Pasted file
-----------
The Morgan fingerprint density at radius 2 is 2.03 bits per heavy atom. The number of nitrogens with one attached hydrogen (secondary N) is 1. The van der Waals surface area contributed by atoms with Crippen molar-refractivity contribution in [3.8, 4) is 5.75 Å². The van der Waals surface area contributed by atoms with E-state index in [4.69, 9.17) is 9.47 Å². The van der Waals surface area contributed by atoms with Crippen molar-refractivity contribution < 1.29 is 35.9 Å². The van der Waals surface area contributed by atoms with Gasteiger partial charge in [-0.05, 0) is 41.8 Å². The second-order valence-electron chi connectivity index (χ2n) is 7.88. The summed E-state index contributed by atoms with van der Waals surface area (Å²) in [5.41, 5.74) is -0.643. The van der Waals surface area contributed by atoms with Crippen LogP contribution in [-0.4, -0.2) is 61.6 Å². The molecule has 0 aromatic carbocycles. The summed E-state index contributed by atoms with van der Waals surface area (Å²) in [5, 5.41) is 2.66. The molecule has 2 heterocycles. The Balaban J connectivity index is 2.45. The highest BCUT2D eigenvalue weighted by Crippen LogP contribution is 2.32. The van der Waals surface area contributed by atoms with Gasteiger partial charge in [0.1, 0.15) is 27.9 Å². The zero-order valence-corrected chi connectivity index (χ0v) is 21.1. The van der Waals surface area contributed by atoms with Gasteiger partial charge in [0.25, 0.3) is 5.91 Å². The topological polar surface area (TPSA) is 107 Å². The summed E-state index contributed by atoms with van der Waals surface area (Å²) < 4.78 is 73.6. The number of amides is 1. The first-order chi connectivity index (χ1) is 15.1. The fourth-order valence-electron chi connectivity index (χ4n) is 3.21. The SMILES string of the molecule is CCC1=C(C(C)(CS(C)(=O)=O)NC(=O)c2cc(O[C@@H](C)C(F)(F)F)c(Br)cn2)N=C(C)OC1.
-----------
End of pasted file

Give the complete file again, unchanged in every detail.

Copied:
The Morgan fingerprint density at radius 2 is 2.03 bits per heavy atom. The number of nitrogens with one attached hydrogen (secondary N) is 1. The van der Waals surface area contributed by atoms with Crippen molar-refractivity contribution in [3.8, 4) is 5.75 Å². The van der Waals surface area contributed by atoms with E-state index in [4.69, 9.17) is 9.47 Å². The van der Waals surface area contributed by atoms with Crippen molar-refractivity contribution < 1.29 is 35.9 Å². The van der Waals surface area contributed by atoms with Gasteiger partial charge in [-0.05, 0) is 41.8 Å². The second-order valence-electron chi connectivity index (χ2n) is 7.88. The summed E-state index contributed by atoms with van der Waals surface area (Å²) in [5.41, 5.74) is -0.643. The van der Waals surface area contributed by atoms with Crippen LogP contribution in [-0.4, -0.2) is 61.6 Å². The molecule has 0 aromatic carbocycles. The summed E-state index contributed by atoms with van der Waals surface area (Å²) in [5, 5.41) is 2.66. The molecule has 2 heterocycles. The Balaban J connectivity index is 2.45. The highest BCUT2D eigenvalue weighted by Crippen LogP contribution is 2.32. The van der Waals surface area contributed by atoms with Gasteiger partial charge in [0.1, 0.15) is 27.9 Å². The zero-order valence-corrected chi connectivity index (χ0v) is 21.1. The van der Waals surface area contributed by atoms with Gasteiger partial charge in [0.25, 0.3) is 5.91 Å². The topological polar surface area (TPSA) is 107 Å². The summed E-state index contributed by atoms with van der Waals surface area (Å²) < 4.78 is 73.6. The number of amides is 1. The first-order chi connectivity index (χ1) is 15.1. The fourth-order valence-electron chi connectivity index (χ4n) is 3.21. The SMILES string of the molecule is CCC1=C(C(C)(CS(C)(=O)=O)NC(=O)c2cc(O[C@@H](C)C(F)(F)F)c(Br)cn2)N=C(C)OC1.